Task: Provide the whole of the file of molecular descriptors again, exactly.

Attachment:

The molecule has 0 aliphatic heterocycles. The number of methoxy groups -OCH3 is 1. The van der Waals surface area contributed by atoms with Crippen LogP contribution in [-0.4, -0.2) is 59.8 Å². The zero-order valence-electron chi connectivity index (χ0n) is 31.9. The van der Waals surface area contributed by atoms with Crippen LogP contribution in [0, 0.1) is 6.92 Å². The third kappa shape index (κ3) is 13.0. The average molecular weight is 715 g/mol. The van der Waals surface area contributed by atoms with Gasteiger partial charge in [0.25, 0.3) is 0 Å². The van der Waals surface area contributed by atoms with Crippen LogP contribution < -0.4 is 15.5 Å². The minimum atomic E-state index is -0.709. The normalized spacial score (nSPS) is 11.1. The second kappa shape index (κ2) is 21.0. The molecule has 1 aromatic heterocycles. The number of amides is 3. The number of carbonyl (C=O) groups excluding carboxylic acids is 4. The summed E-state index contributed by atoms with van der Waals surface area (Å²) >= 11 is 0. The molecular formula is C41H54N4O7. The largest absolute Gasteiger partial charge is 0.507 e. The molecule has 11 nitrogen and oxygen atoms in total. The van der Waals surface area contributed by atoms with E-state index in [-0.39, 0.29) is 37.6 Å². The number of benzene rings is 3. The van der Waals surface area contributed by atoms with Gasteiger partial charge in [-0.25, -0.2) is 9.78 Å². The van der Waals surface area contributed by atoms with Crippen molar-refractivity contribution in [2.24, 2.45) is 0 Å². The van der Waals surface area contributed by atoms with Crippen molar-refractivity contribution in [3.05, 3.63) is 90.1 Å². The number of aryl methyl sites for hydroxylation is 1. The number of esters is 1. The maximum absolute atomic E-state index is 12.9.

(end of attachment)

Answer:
The molecule has 0 aliphatic heterocycles. The number of methoxy groups -OCH3 is 1. The van der Waals surface area contributed by atoms with Crippen LogP contribution in [-0.4, -0.2) is 59.8 Å². The zero-order valence-electron chi connectivity index (χ0n) is 31.9. The van der Waals surface area contributed by atoms with Crippen LogP contribution in [0, 0.1) is 6.92 Å². The third kappa shape index (κ3) is 13.0. The average molecular weight is 715 g/mol. The van der Waals surface area contributed by atoms with Gasteiger partial charge in [0.25, 0.3) is 0 Å². The van der Waals surface area contributed by atoms with Crippen LogP contribution < -0.4 is 15.5 Å². The minimum atomic E-state index is -0.709. The normalized spacial score (nSPS) is 11.1. The second kappa shape index (κ2) is 21.0. The molecule has 1 aromatic heterocycles. The number of amides is 3. The number of carbonyl (C=O) groups excluding carboxylic acids is 4. The summed E-state index contributed by atoms with van der Waals surface area (Å²) >= 11 is 0. The molecular formula is C41H54N4O7. The largest absolute Gasteiger partial charge is 0.507 e. The molecule has 11 nitrogen and oxygen atoms in total. The van der Waals surface area contributed by atoms with E-state index in [-0.39, 0.29) is 37.6 Å². The number of benzene rings is 3. The van der Waals surface area contributed by atoms with Gasteiger partial charge in [-0.25, -0.2) is 9.78 Å². The van der Waals surface area contributed by atoms with Crippen molar-refractivity contribution in [2.24, 2.45) is 0 Å². The van der Waals surface area contributed by atoms with Crippen molar-refractivity contribution in [3.05, 3.63) is 90.1 Å². The number of aryl methyl sites for hydroxylation is 1. The number of esters is 1. The maximum absolute atomic E-state index is 12.9.